I failed to consider the possibility of a Listerine cocktail. For those doubting the strength of mouthwash, consider the following story from CNN:

ADRIAN, Michigan (AP) — A woman arrested after failing a sobriety test and telling police she drank three glasses of Listerine has pleaded guilty to drunken driving. Carol Ries, 50, was pulled over after she rear-ended another vehicle at a red light on January 9. She passed one breathalyzer test, but failed another that used different equipment. Police found a bottle of Listerine in her car, and she told them she had drunk three glasses earlier in the day. Her blood alcohol level was more than three times the legal limit, police said. According to Listerine manufacturer Pfizer Inc.'s Web site, original formula Listerine contains 26.9 percent alcohol, while other varieties contain 21.6 percent alcohol.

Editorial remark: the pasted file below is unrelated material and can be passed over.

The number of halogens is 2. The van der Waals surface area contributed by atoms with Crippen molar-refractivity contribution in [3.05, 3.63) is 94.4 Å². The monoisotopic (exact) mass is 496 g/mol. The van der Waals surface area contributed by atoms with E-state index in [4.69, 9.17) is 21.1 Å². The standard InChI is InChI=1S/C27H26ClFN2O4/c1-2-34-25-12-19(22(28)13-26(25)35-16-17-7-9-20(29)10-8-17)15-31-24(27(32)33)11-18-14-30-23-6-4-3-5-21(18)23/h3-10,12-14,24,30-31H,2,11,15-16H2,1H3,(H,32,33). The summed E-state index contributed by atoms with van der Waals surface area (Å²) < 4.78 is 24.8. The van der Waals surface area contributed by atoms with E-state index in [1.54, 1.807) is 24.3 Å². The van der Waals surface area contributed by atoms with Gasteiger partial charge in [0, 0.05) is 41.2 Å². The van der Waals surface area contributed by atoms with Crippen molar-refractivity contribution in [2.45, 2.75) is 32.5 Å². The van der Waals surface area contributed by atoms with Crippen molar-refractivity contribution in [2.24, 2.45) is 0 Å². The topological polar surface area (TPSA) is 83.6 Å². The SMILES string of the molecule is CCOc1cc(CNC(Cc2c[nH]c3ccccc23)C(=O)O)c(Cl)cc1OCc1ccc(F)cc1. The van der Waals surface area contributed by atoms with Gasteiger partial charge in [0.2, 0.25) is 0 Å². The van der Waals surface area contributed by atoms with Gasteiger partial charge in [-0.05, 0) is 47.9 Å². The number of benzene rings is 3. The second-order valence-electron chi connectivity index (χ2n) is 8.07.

The focus of the story is on the novelty of drinking Listerine. But note that Ms. Ries "passed one breathalyzer test, but failed another". The first breathalyzer indicated a blood-alcohol concentration below the legal limit of .08%, while the second indicated a BAC of .30% — over three times the legal limit. Do you still believe these machines are accurate? If so, which one — if either? See my earlier posts, such as "Breathalyzers — and Why They Don't Work" and "Why Breathalyzers Don't Measure Alcohol".

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Prosecutors Fight for an End to Jury Trials

Friday, February 11th, 2005

There are few things as frustrating to many judges as having to let a time-consuming jury take away their power to decide the case. And nothing so frustrating to any prosecutor than 12 citizens standing between him and a conviction. As I mentioned a few days ago in "Arizona Denies Right to Jury Trial in DUI Cases", the Arizona Supreme Court recently ruled that defendants charged with certain misdemeanors — primarily DUI — are not constitutionally entitled to a jury trial.